Hiding Champion Opens Up About Loneliness
I should have realized that spending four hours alone in my wardrobe was a red flag, especially since I live by myself. Is there like a five-second rule for hide-and-seek? Like, if you don’t get found within 30 minutes, you can come out of hiding? It was almost as bad as when I was hiding in my laundry hamper the other day, and I fell asleep for three hours after I’d already been hiding for two. It took $75 and a chiropractor to get all the kinks out of my neck. I’m beginning to think I need to invest in a portable charger to keep my phone from dying during my long hiding sessions. I’ve run out of levels in Candy Crush, and I can win Sudoku on expert level in under five minutes. I’ve recently downloaded a language app to kill time. Now that I’ve become fluent in Spanish, I think Norwegian is my next conquest.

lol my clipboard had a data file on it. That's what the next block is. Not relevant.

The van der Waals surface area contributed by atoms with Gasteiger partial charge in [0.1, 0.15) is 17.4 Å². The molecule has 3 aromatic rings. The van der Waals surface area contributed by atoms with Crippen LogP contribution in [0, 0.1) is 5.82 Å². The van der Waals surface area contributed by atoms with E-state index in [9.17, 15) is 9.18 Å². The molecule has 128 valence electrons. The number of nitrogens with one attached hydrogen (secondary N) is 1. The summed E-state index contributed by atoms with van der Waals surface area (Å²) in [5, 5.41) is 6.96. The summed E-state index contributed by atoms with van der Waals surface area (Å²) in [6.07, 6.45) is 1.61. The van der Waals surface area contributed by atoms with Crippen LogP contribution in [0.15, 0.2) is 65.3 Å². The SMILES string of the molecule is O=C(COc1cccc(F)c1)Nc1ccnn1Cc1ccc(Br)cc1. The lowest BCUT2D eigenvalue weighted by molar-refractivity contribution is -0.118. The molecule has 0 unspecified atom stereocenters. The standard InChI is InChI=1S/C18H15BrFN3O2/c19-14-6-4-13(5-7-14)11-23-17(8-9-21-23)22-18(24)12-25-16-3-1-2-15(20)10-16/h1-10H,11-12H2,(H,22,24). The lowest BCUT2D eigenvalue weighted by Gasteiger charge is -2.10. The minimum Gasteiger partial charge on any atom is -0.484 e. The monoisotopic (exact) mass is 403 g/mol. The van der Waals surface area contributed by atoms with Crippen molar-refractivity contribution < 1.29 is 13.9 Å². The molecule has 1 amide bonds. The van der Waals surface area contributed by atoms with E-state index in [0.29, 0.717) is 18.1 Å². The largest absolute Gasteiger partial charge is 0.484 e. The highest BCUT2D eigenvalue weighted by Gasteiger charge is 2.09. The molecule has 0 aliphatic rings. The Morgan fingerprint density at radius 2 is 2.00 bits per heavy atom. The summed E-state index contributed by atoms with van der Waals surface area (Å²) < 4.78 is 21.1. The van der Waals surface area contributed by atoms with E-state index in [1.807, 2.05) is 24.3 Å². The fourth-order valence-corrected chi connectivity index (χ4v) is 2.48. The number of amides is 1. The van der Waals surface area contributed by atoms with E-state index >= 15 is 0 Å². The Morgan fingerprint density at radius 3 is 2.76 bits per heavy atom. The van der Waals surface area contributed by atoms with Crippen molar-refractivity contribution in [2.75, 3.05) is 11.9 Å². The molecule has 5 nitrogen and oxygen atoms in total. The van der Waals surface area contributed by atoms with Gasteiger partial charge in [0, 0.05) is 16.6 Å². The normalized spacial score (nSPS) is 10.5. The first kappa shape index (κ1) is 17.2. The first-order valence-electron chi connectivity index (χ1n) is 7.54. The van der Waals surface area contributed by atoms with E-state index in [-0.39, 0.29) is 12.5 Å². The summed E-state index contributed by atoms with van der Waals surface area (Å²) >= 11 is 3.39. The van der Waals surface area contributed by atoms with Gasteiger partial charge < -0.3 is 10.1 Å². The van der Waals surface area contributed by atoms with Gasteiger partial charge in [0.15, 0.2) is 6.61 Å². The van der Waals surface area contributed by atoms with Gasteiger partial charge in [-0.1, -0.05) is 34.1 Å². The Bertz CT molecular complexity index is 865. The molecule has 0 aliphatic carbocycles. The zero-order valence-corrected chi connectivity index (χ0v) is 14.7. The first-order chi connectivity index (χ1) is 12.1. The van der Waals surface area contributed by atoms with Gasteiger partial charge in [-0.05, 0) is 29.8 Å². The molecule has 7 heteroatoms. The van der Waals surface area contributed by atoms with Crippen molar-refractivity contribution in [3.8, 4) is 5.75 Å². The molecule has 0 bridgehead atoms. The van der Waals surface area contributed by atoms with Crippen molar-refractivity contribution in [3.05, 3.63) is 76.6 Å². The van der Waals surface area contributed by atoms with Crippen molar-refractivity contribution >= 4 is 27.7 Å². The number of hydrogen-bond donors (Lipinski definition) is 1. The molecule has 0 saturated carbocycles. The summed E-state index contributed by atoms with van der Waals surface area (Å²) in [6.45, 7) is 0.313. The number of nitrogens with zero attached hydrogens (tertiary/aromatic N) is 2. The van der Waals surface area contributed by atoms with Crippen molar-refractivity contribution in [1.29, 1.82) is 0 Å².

The game doesn’t even get any better when I’m doing the seeking, which is not usually my forte. If there were Olympic Games for hide-and-seek, I would be a gold-medalist in hiding. For seeking, I wouldn’t even make the trials. I ran into a group of stoners outside the dining hall, and when I insisted I had finally found them, the one who was clearly the alpha male said, “Oh, I didn’t know we were playing “high-and-seek.” I spent all of last week being a seeker, and in that time I was slapped twice and cursed out five times, once by an elderly lady crossing the street. (In my defense, the middle of the street is a terrible hiding place.)
One time I hid in a construction zone overnight. I hid in one of the big ditches and covered myself in dirt. I made the mistake of falling asleep. I woke up in the morning 25 feet in the air because one of the Cat construction machines scooped me up. That was the only time I’ve ever been found, although the construction worker didn’t seem very excited.
My mom tells me I should make friends to play with me, but that sounds like work. Time for me to go find a new hiding place. I’m thinking the sewer. I’ve heard there are clowns there. I like clowns.
Sarah Moon is a second-year writing major who once counted to 1,000 before realizing they had no one to look for. You can reach them at email@example.com.